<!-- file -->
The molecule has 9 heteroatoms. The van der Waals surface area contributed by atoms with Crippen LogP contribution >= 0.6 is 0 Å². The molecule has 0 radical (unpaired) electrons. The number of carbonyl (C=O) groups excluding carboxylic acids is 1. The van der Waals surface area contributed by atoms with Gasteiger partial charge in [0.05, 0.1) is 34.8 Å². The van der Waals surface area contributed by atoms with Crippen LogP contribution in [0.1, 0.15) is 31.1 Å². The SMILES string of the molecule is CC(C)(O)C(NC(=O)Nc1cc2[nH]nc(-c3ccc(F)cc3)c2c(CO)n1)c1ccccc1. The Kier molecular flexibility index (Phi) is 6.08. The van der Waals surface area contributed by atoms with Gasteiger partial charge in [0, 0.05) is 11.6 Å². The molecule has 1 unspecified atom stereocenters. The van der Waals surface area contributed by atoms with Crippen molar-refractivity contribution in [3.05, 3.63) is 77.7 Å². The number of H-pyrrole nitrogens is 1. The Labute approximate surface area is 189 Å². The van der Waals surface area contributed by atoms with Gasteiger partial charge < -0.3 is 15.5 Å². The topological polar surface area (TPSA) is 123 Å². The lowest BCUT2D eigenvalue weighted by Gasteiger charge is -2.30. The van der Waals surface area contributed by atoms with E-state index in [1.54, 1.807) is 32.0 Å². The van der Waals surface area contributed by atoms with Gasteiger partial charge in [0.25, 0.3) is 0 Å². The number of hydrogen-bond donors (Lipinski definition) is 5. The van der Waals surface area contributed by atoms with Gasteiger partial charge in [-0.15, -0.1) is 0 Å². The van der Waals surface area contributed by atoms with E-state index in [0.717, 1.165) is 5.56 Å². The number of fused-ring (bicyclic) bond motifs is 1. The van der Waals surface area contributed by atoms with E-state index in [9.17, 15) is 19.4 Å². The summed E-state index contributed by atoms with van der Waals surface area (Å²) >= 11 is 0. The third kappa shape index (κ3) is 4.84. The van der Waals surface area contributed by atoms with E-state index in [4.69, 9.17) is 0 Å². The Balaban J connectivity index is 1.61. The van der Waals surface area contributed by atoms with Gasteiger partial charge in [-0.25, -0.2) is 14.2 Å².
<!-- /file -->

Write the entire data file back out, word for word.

The molecule has 9 heteroatoms. The van der Waals surface area contributed by atoms with Crippen LogP contribution >= 0.6 is 0 Å². The molecule has 0 radical (unpaired) electrons. The number of carbonyl (C=O) groups excluding carboxylic acids is 1. The van der Waals surface area contributed by atoms with Gasteiger partial charge in [0.05, 0.1) is 34.8 Å². The van der Waals surface area contributed by atoms with Crippen LogP contribution in [0.1, 0.15) is 31.1 Å². The SMILES string of the molecule is CC(C)(O)C(NC(=O)Nc1cc2[nH]nc(-c3ccc(F)cc3)c2c(CO)n1)c1ccccc1. The Kier molecular flexibility index (Phi) is 6.08. The van der Waals surface area contributed by atoms with Gasteiger partial charge in [0, 0.05) is 11.6 Å². The molecule has 1 unspecified atom stereocenters. The van der Waals surface area contributed by atoms with Crippen molar-refractivity contribution in [3.05, 3.63) is 77.7 Å². The number of H-pyrrole nitrogens is 1. The Labute approximate surface area is 189 Å². The van der Waals surface area contributed by atoms with Gasteiger partial charge < -0.3 is 15.5 Å². The topological polar surface area (TPSA) is 123 Å². The lowest BCUT2D eigenvalue weighted by Gasteiger charge is -2.30. The van der Waals surface area contributed by atoms with E-state index in [1.54, 1.807) is 32.0 Å². The van der Waals surface area contributed by atoms with Gasteiger partial charge in [0.25, 0.3) is 0 Å². The number of hydrogen-bond donors (Lipinski definition) is 5. The van der Waals surface area contributed by atoms with Gasteiger partial charge in [-0.15, -0.1) is 0 Å². The van der Waals surface area contributed by atoms with E-state index in [0.717, 1.165) is 5.56 Å². The number of fused-ring (bicyclic) bond motifs is 1. The van der Waals surface area contributed by atoms with E-state index in [9.17, 15) is 19.4 Å². The summed E-state index contributed by atoms with van der Waals surface area (Å²) >= 11 is 0. The third kappa shape index (κ3) is 4.84. The van der Waals surface area contributed by atoms with E-state index in [4.69, 9.17) is 0 Å². The Balaban J connectivity index is 1.61. The van der Waals surface area contributed by atoms with Gasteiger partial charge in [-0.25, -0.2) is 14.2 Å².